At Indira Point, we saw no one at all but did see smoke from what may have been a cooking fire in the forest behind the beach. We knew it was not the Aussie group, the joke was it was the cannibals of legend, warming up the cooking pot for the haoles!
Another island in the Andaman and Nicobar group that has made headlines recently is North Sentinel Island, home of one of the world’s last uncontacted tribal groups, resident on the island in splendid isolation for perhaps 50 000 years or longer.
A delusional Christian missionary was killed on North Sentinel in 2018 by the native Sentinelese, who are notorious for their hostility to outsiders. There are numerous well-documented incidents of violent rejection of all contact with anyone over a period of many decades, with one famous image of a North Sentinel tribesman pointing his bow and arrow at a hovering Indian Army helicopter, taken after the Indian Ocean tsunami in late 2004.
John Allen Chau, the American Christian missionary, had planned his trips to North Sentinel carefully and knew very well the reputation for hostility towards outsiders, but presumed his strong Christian faith would protect him from harm.
It did not.
He was killed by an arrow, his body buried on the beach and not recovered by the authorities at the request of his parents, who did not wish for further bloodshed on the island.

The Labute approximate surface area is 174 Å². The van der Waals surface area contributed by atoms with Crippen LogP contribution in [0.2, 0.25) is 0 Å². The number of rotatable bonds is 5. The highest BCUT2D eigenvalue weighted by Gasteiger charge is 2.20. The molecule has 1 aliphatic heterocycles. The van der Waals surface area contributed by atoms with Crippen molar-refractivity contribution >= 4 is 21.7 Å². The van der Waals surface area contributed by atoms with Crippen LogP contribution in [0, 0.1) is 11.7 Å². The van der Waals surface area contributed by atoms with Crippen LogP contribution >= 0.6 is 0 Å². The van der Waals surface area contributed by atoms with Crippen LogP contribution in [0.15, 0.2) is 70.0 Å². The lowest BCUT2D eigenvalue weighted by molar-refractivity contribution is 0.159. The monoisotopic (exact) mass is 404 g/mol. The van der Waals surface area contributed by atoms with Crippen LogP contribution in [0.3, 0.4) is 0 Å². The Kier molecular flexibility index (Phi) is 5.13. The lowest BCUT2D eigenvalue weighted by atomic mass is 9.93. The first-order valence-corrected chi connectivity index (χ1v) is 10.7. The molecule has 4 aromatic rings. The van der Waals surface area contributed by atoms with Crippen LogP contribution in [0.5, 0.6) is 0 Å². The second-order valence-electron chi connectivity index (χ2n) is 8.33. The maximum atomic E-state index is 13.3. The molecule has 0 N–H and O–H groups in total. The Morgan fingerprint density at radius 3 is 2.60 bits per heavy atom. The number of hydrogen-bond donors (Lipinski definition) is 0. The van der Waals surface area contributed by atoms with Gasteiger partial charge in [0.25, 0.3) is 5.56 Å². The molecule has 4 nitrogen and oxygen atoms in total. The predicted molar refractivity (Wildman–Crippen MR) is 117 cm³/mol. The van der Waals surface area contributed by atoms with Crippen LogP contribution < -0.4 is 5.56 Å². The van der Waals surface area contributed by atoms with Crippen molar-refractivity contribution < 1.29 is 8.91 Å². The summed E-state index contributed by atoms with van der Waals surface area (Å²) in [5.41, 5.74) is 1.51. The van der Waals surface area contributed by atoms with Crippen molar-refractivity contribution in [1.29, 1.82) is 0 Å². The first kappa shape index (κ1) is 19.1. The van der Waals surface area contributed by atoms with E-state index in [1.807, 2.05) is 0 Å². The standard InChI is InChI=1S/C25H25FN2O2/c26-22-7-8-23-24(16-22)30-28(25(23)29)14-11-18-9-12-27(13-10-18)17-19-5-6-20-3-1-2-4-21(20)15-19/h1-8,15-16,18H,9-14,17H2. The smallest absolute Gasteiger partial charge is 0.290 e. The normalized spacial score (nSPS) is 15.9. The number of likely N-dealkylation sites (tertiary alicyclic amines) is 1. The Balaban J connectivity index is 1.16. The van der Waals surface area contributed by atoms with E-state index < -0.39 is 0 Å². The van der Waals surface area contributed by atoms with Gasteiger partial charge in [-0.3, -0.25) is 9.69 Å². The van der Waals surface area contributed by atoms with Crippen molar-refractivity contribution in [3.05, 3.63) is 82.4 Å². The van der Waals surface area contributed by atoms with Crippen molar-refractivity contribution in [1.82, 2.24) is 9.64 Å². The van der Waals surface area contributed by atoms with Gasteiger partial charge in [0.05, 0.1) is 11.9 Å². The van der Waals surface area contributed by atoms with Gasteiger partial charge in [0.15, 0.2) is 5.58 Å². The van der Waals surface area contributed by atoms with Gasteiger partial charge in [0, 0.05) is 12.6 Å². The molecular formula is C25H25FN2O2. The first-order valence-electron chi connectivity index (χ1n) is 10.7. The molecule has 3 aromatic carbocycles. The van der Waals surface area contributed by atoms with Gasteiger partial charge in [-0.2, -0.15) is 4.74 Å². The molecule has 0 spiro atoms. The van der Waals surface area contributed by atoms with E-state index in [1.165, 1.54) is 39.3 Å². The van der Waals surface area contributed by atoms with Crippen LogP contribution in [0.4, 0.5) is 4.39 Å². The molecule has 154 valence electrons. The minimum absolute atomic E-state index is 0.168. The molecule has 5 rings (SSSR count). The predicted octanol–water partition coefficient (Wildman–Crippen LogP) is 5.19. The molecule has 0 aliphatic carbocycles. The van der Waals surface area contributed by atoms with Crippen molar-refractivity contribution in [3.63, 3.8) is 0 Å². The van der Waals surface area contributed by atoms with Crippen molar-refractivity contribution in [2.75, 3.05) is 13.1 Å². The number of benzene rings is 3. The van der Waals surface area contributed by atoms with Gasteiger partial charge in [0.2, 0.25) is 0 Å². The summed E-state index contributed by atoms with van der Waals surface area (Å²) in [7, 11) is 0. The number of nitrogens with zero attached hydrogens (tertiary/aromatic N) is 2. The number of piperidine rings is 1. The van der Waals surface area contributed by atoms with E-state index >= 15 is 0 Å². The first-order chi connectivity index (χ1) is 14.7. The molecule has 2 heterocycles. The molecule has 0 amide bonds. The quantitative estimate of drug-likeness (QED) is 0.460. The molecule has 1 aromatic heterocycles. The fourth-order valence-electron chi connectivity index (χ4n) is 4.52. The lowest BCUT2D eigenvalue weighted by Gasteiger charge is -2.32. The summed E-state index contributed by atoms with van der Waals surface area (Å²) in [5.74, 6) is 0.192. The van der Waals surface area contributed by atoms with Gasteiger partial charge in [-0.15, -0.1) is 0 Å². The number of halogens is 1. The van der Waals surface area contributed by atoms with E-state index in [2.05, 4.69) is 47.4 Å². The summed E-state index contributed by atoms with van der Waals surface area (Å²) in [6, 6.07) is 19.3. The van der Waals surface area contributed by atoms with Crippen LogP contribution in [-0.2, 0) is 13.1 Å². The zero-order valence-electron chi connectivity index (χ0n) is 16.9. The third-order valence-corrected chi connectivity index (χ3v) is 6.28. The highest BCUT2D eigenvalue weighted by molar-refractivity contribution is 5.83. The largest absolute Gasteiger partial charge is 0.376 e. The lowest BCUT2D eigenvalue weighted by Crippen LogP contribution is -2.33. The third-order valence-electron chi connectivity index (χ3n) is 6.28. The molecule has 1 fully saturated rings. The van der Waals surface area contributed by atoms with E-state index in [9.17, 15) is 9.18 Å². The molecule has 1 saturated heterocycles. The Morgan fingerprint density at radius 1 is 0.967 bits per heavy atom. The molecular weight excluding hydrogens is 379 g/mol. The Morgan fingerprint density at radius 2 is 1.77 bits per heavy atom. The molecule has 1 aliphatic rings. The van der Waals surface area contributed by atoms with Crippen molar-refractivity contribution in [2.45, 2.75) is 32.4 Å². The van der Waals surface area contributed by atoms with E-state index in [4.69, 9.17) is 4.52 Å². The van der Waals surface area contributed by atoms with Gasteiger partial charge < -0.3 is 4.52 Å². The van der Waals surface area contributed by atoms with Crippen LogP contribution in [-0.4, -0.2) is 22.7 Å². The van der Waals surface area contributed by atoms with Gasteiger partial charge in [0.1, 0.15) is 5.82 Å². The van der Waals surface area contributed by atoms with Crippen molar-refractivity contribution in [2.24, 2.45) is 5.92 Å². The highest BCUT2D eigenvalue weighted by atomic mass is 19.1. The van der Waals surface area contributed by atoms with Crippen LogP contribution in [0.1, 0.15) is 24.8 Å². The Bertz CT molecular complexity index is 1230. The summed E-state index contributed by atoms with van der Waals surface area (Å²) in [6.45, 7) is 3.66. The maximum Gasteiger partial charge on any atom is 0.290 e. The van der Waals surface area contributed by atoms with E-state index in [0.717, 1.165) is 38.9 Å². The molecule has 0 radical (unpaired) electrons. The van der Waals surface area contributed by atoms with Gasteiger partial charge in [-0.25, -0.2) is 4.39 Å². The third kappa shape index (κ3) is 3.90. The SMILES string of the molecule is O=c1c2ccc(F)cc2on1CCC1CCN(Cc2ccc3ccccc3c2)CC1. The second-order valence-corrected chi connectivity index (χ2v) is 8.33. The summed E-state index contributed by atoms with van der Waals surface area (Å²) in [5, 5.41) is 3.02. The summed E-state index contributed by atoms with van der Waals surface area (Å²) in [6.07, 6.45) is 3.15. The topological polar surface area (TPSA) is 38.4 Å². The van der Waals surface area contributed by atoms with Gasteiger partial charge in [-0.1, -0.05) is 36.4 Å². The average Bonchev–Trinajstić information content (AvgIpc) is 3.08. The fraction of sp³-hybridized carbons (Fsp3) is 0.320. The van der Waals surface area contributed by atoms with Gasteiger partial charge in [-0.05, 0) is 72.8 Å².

There is no doubt North Sentinel is holding in the waves department, it was surfed by a group of professional surfers back in 1999. They spent a morning at the setup in the south with the left and the right off the entrance to a large bay, likely the very same location on the island where John Allen Chau met his death on the beach nearly twenty years later.
This group of surfers also had an encounter with the local people of North Sentinel, although considerably less violent than Chau’s and no one was hurt or killed. The encounter was documented by myself as told to me by the boat Captain, published in a feature on the Australian site swellnet, followed by numerous comments from readers.
With the recent negative publicity after the death of John Allen Chau and new restrictions put in place by the Indian government to keep people away from North Sentinel, including missionaries and surfers, it will likely be years; if ever, that anyone is permitted to get anywhere near the island and the waves of north Sentinel will continue to go unridden.
While the number of surfers coming to the Andaman Islands will continue to increase post-pandemic, the Nicobar islands will likely remain off-limits to non-Indians for the foreseeable future.
India continues to upgrade its defence capabilities and the facilities in the Nicobar Islands will likely play a major role in countering the influence of China in the Indian Ocean. The authorities in New Delhi show no interest in having an increased number of visitors (or any foreign visitors at all) in the Nicobar Islands.
Text and Images © John Seaton Callahan/surfEXPLORE